Eco-conscious Trade Show Architecture

Nomadic, lightweight, reusable, compact structures on the trade show circuit

As the owner of a small architecture firm, I’ve done a fair bit of thinking about the marketing of architecture. But I haven’t done a lot of thinking about tradeshow exhibits – in other words, the architecture of marketing. A recent visit to the production facility for a tradeshow design/build company called Sparks opened my eyes to the ins-and-outs of this special design typology – structures designed for a marketing blitzkrieg in a sunless convention center. This was a good opportunity for me to catch up with how tradeshows are responding to economic shifts and new audiences.

I learned that the huge costs associated with cross-country shipping and on site union labor – unions charge by the pound to unload the trucks — force ingenuity.  Structures must be super-light and easy to assemble because some of these nomadic exhibits get broken down and reassembled 40 times. The emphasis on lightness and ease of assembly has moved construction materials away from laminate and plywood towards materials like aluminum, foam, fabric, and cardboard.

I haven’t used zippers in my construction details lately but tradeshow booths use a lot of fabric stretched over aluminum frames held in place with zippers, plastic press-in gaskets, or the old-fashioned plate-and-screw.

Tricell panel and aluminum frame.

Courtesy Juliet Whelan

Tricell makes a recycled cardboard core wall panel which Sparks uses in their kiosks.

Sunless convention center halls lend themselves to light projections and video screens. I’ve heard it said that tradeshows are “the most competitive landscape on earth.” No doubt it’s a game of one-upmanship to hawk your wares in a room of direct competitors. Interactive computer displays and large scale video projections grab attention (weightlessly) with complete flexibility.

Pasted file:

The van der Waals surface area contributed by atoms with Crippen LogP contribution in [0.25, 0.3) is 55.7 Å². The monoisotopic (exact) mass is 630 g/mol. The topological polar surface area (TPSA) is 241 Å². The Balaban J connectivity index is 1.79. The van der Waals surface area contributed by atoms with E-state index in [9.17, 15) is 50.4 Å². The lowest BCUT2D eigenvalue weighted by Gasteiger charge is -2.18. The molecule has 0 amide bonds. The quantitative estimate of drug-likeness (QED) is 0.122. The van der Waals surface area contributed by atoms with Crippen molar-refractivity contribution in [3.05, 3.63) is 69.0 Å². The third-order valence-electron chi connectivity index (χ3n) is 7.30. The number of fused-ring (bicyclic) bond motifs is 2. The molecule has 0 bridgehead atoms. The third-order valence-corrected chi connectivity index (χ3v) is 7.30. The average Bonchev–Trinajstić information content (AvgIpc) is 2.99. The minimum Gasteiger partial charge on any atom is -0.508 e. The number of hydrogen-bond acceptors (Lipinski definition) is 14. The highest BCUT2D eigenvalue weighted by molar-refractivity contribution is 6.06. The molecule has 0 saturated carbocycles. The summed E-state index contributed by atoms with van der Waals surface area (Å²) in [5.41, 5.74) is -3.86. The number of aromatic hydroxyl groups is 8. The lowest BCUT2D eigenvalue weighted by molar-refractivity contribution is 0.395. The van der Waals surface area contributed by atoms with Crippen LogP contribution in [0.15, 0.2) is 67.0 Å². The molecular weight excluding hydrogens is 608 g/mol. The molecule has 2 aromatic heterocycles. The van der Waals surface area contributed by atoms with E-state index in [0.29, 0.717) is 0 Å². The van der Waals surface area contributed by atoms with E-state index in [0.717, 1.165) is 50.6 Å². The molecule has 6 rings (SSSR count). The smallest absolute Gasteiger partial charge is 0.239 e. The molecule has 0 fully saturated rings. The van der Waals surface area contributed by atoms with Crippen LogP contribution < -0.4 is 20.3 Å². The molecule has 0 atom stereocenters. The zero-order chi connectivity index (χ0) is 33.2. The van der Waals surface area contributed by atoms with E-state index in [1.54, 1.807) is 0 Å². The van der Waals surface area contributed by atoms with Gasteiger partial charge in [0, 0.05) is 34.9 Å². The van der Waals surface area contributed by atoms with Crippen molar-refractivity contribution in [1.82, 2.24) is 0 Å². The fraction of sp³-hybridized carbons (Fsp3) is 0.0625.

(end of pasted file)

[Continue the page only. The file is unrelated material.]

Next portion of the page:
Located in Philadelphia, Sparks is huge for an urban facility at 300,000 square feet. The 100,000 square foot manufacturing shop stocks some very fun toys. Signage and graphics vie to explain content and grab customer attention at the trade show. Sparks’ printing technology includes decorative films which they can weld with a heat gun onto a wild range of surfaces — from concrete block to wood paneling.

Image printed on film and welded to concrete block wall.

Courtesy Juliet Whelan

They have a giant printer that can print graphics directly onto pretty much anything up to 2″ thick (including egg-crate foam and acoustic ceiling panels).  And to the thrill of those of us who dabble in graphic design, the machine prints white ink, too.

Super-large format printer and acoustic ceiling tiles direct-printed.

Courtesy Juliet Whelan

Their giant spray booth comes equipped with scrubbers to filter out VOCs. A drying booth heats up to 120 degrees to dry things quickly. They use a range of ultra-durable finishes to withstand the constant installation and disassembly of the displays, including a gorgeous high gloss paint that bites into surfaces as slick as laminate (I have this but failed).

My eyes have been opened to seeing tradeshow architecture as a realm of delicate, ephemeral structures — light nomadic architecture that unfurls in a dark hall and then collapses down to pack off to the next stop.

Juliet Whelan owns Jibe Design, an award-winning firm creating architecture that weds profound design with environmentally responsible solutions.

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